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Monday, May 15, 2017

Linking Human Rights Education with Empowerment in Development Cooperation



The word empowerment as it relates to women’s rights has become a popular catchword used by development agencies and organisations in development cooperation in recent years. Commonly defined, empowerment means women taking control of their lives through the development of their own skills, confidence and economic status. In other words ‘empowerment’ essentially means the cultivation of agency, comprising both economic and self -worth. Strategies to support the empowerment of vulnerable groups in society such as for women in particular have been said to assist the latter in realizing their own potential, capacity and worth as agents for both personal and structural change. In terms of women’s rights the term empowerment has therefore been closely linked to change particularly where cultural and gender norms are concerned with promoting self-reliance and self –confidence, encouraging women to act independently and to make their own choices. Within the framework of development co-operation it is often understood that development agencies and organisations are not in a position to empower women per se but merely to support and aid such empowerment. Empowerment bluntly understood is thus contingent on the agency and the ‘enlightenment’ of women themselves who come to the realization mainly through the conduit of human rights education that their rights are being violated.

Ethical concerns may however arise if development institutions support or promote gender equality but in the process are culturally insensitive and impose their own views and interests on the culture concerned in terms of gender relations, all the while taking it upon themselves to define those issues or aspects of culture steeped in strong gender roles that require change. In some instances a lack of recognition is given to the fact that each society has embedded and different views on gender relations and that if in fact change is to be envisaged, women themselves need to be the initiators and drivers of such change.  Recognition thus needs to be given to either the initiated or ongoing efforts of women who already continue to challenge certain harmful cultural values or practices by seeking equality on their own accord. Instead noteworthy or incremental steps undertaken by women in their own particular communities are often overlooked for fear that they do not meet the predetermined standard of what “empowerment” should represent or look like to the outside world, to development organizations themselves, and to the latter’s targeted public sector and relevant sponsors and donors.

Furthermore, cognizance must also be given to the fact that members of these targeted communities in some cases also succumb to the influence, power and money of development aid and mimic or pretend to be empowered for lack of education, money and lack of a better future. The resultant effect of this is that the actual empowerment of women in these targeted communities becomes questionable especially because it is arguably less genuine, thereby making the impact of development work in this area difficult to assess and measure. So in other words, difficulty arises in the assessment of the impact of targeted development strategies especially if ‘empowerment’ comes to be based only on external indicators such as group demonstrations, marches and picketing that aim to outwardly invoke a display of empowerment rather than an inward change or transformation. While on a more personal level and within the immediate and extended social circle or family, a women’s preconceived cultural gender role remains unchanged still preventing her from making or taking the necessary decisions and exercising the choices she deems relevant or life changing. In other words “empowerment” becomes a catchword bereft of any true power or efficacy, and which in many cases might be indicative of an outward show of power rather than a truly inward transformation of power having little or no real impact.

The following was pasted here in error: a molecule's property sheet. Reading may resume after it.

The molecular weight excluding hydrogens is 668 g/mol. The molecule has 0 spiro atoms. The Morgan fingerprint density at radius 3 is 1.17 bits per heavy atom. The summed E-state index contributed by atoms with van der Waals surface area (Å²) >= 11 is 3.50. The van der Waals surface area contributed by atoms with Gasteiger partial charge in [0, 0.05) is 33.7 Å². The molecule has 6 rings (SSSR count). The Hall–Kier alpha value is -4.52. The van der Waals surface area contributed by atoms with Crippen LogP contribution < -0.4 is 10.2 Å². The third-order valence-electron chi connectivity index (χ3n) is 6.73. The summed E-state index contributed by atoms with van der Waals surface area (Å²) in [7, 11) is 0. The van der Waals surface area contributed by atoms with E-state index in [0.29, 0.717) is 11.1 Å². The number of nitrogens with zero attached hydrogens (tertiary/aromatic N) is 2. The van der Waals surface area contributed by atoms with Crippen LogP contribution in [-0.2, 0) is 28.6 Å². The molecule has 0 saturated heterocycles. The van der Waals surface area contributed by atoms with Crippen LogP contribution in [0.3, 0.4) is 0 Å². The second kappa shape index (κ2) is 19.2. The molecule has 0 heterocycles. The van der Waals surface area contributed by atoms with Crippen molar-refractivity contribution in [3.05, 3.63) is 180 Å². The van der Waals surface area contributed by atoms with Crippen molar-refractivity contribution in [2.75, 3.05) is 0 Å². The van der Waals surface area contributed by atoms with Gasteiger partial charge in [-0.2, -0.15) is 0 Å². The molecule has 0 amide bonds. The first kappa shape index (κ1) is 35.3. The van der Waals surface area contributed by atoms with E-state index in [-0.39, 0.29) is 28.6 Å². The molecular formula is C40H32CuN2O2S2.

The value of development agencies and organizations in the effective protection and promotion of human rights can be seen as a pivotal conduit through which the spread of human rights can take place, especially if and when they operate from the bottom up keeping the local and cultural context of the communities in which they work in always in mind. The well-known anthropologist Sally Engle Merry for instance has recognized the value of intermediaries such as development agencies, social movements and NGO’s for the development and promotion of human rights. She believes that such intermediaries may be the most suited in translating ideas from the global arena down to the local level and from the local level up to the global arena because they understand both worlds well enough to serve as intermediaries between distinct social worlds but at the same time she also recognizes that such groups are also vulnerable to manipulation and divided loyalties, such as the pressure put onto them by donors. So while these actors may in some instances be intimately connected to competing interests they nevertheless can still play a valuable part in promoting the rights of the disenfranchised and oppressed. The shift to a rights based approach to development in recent years in Merry’s view, has brought the disciplines of human rights and development closer to one another with the resultant effect that human rights education is seen as key to the empowerment of peoples and therefore hence to development.